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PINEDA-MORALES v. DE ROSA

July 6, 2005.

BYRON PINEDA-MORALES, Plaintiff,
v.
CHARLES DE ROSA, III, et al., Defendants.



The opinion of the court was delivered by: JEROME SIMANDLE, District Judge

OPINION

Plaintiff, a federal prison inmate, brings suit seeking monetary and injunctive relief for violations of his statutory and constitutional rights to practice religion in accordance with the Apostolic Faith Church. Defendants Warden Charles De Rosa, chaplains Ibrahim Aziz, Phil Harden, Heidi Kugler, and the Bureau of Prisons (BOP) filed a motion to dismiss or for summary judgment on all claims. Defendants argue Plaintiff named improper parties, failed to exhaust administrative procedures, exceeded the statute of limitations, seeks impermissible remedies, and failed to establish a prima facie case.

  For the following reasons, Defendants' Motion is granted in part and denied in part.

  BACKGROUND

  I. FACTUAL HISTORY

  Mr. Pineda-Morales was an inmate of the Federal Correction Institution (FCI) at Fort Dix, New Jersey at the time the Complaint was filed.*fn1 (Compl. at 2.) In or around March of 2000, after transferring from the FCI's East Compound to the West Compound, Plaintiff sought to practice his religious faith in accordance with the Apostolic Faith Church.*fn2 (Id. at 3.) Mr. Pineda-Morales had been able to practice his faith while in the East Compound. (Id.) The Apostolic Faith Church is a Christian church, but it rejects the "trinity" doctrine of Protestant churches. (Id. at 4.) The church baptizes its members in the name of Jesus Christ exclusively, instead of the Father, Son, and Holy Spirit. (Id.)

  On August 16, 2000, Mr. Pineda-Morales requested scheduled services and the admission of outside church volunteers through the prison's administrative process. (Id. at Ex. A.) This request was denied, but Plaintiff was informed that he could attend Protestant services and meet with his Pastor in the visiting room. (Id. at Ex. A.) In December, Plaintiff filed another request for scheduled services three times a week, and repeated his request for approval of volunteers. (Id. at Ex. E1-E2.) He was informed that a only one weekly bible study was approved. (Id.) The Regional Director reiterated this determination on appeal. (Id. at Ex. D.)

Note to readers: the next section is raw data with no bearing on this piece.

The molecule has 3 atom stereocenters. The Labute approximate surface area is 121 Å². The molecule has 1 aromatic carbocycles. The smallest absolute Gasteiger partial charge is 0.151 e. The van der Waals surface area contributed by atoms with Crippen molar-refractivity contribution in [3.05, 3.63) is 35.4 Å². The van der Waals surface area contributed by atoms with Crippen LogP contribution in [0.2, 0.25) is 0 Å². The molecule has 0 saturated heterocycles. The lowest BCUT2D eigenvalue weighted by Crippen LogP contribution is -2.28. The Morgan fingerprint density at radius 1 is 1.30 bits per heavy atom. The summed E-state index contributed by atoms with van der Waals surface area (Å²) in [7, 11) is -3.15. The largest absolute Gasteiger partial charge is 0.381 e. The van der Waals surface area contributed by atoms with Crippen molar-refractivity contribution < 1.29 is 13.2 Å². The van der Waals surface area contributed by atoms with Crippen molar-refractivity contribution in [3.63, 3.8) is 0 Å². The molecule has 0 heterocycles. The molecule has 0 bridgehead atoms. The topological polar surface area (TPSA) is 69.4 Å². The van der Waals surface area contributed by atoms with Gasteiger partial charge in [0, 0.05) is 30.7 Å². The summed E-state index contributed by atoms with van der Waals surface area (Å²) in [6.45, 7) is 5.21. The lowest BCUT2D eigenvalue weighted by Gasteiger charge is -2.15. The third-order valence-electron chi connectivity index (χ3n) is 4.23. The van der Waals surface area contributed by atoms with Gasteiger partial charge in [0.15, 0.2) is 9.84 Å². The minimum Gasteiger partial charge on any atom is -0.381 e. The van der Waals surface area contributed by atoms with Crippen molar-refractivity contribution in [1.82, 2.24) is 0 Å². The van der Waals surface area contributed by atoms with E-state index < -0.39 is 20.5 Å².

On January 4, 2001, Plaintiff filed a new administrative request claiming that Chaplains Harden and Aziz harassed and threatened him, and treated him with bias against his faith. He also reiterated his request for multiple weekly services. (Id. at Ex. F1.) A correctional counselor replied that treatment he received was fair and impartial, and that only one weekly bible study was approved. (Id. at Ex. F2.) Mr. Pineda-Morales appealed the issue of additional services, and Regional Director denied the request. (Id. at Ex. G-H2.) The Administrator of National Inmate Appeals affirmed the ruling in writing on July 30, 2001. (Id. at Ex. I2.) Plaintiff filed the instant pro se Complaint two years later.

  In the summary of his complaint, Plaintiff alleges violations of the Religious Freedom Restoration Act (RFRA), 42 U.S.C. § 2000bb, and the Religious Land Use and Institutionalized Persons Act (RLUIPA), 42 U.S.C. § 2000cc. (Id at 1.) He claims in Count 1 that the chaplains and the BOP violated his rights of free exercise under the First Amendment, and the Religious Land Use and Institutionalized Persons Act (RLUIPA). (Id. at 8.) In Count 2, Plaintiff claims that the Defendants conspired to deprive him of equal protection under the Fifth Amendment in failing to provide equal access to services, by pressuring him to attend Protestant services, by retaliating against him for using the administrative process, and by threatening to reveal his criminal background to church volunteers.*fn3 (Id. at 9-10.) Mr. Pineda-Morales further asserts in Count 3 that Warden De Rosa is liable for the violations by his subordinates under respondeat superior.